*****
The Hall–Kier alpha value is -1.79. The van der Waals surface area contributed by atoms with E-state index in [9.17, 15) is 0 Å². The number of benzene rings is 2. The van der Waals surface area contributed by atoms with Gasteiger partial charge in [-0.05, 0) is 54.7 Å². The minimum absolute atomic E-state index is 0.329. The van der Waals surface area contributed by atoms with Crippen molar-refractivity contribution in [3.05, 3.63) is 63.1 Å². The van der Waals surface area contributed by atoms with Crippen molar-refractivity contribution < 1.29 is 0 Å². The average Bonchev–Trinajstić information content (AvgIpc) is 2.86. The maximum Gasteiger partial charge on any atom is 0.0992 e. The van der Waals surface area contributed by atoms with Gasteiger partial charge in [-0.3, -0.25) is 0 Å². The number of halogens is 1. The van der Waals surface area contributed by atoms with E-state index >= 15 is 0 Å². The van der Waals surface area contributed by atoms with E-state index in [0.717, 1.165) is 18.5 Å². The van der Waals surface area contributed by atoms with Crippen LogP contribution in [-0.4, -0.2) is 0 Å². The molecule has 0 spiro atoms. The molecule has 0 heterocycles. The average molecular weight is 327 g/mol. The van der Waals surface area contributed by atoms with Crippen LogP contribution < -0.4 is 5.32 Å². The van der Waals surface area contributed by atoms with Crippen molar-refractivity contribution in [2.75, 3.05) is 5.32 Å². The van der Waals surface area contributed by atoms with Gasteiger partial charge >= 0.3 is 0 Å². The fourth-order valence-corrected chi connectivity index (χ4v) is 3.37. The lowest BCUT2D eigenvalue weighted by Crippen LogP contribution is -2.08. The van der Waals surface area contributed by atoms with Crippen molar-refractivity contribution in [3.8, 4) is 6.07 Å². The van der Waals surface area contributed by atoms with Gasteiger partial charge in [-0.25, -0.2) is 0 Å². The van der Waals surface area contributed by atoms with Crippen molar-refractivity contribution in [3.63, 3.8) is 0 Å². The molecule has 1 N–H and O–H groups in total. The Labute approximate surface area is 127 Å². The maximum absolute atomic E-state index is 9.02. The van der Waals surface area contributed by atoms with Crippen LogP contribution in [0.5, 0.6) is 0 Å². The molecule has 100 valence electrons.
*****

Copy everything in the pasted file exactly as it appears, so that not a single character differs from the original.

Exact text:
The Hall–Kier alpha value is -1.79. The van der Waals surface area contributed by atoms with E-state index in [9.17, 15) is 0 Å². The number of benzene rings is 2. The van der Waals surface area contributed by atoms with Gasteiger partial charge in [-0.05, 0) is 54.7 Å². The minimum absolute atomic E-state index is 0.329. The van der Waals surface area contributed by atoms with Crippen molar-refractivity contribution in [3.05, 3.63) is 63.1 Å². The van der Waals surface area contributed by atoms with Crippen molar-refractivity contribution < 1.29 is 0 Å². The average Bonchev–Trinajstić information content (AvgIpc) is 2.86. The maximum Gasteiger partial charge on any atom is 0.0992 e. The van der Waals surface area contributed by atoms with Gasteiger partial charge in [-0.3, -0.25) is 0 Å². The number of halogens is 1. The van der Waals surface area contributed by atoms with E-state index >= 15 is 0 Å². The van der Waals surface area contributed by atoms with E-state index in [0.717, 1.165) is 18.5 Å². The van der Waals surface area contributed by atoms with Crippen LogP contribution in [-0.4, -0.2) is 0 Å². The molecule has 0 spiro atoms. The molecule has 0 heterocycles. The average molecular weight is 327 g/mol. The van der Waals surface area contributed by atoms with Crippen LogP contribution < -0.4 is 5.32 Å². The van der Waals surface area contributed by atoms with Crippen molar-refractivity contribution in [2.75, 3.05) is 5.32 Å². The van der Waals surface area contributed by atoms with Gasteiger partial charge >= 0.3 is 0 Å². The fourth-order valence-corrected chi connectivity index (χ4v) is 3.37. The lowest BCUT2D eigenvalue weighted by Crippen LogP contribution is -2.08. The van der Waals surface area contributed by atoms with Crippen molar-refractivity contribution in [3.8, 4) is 6.07 Å². The van der Waals surface area contributed by atoms with Gasteiger partial charge in [-0.25, -0.2) is 0 Å². The van der Waals surface area contributed by atoms with Crippen molar-refractivity contribution in [3.63, 3.8) is 0 Å². The molecule has 1 N–H and O–H groups in total. The Labute approximate surface area is 127 Å². The maximum absolute atomic E-state index is 9.02. The van der Waals surface area contributed by atoms with Crippen LogP contribution in [0.5, 0.6) is 0 Å². The molecule has 100 valence electrons.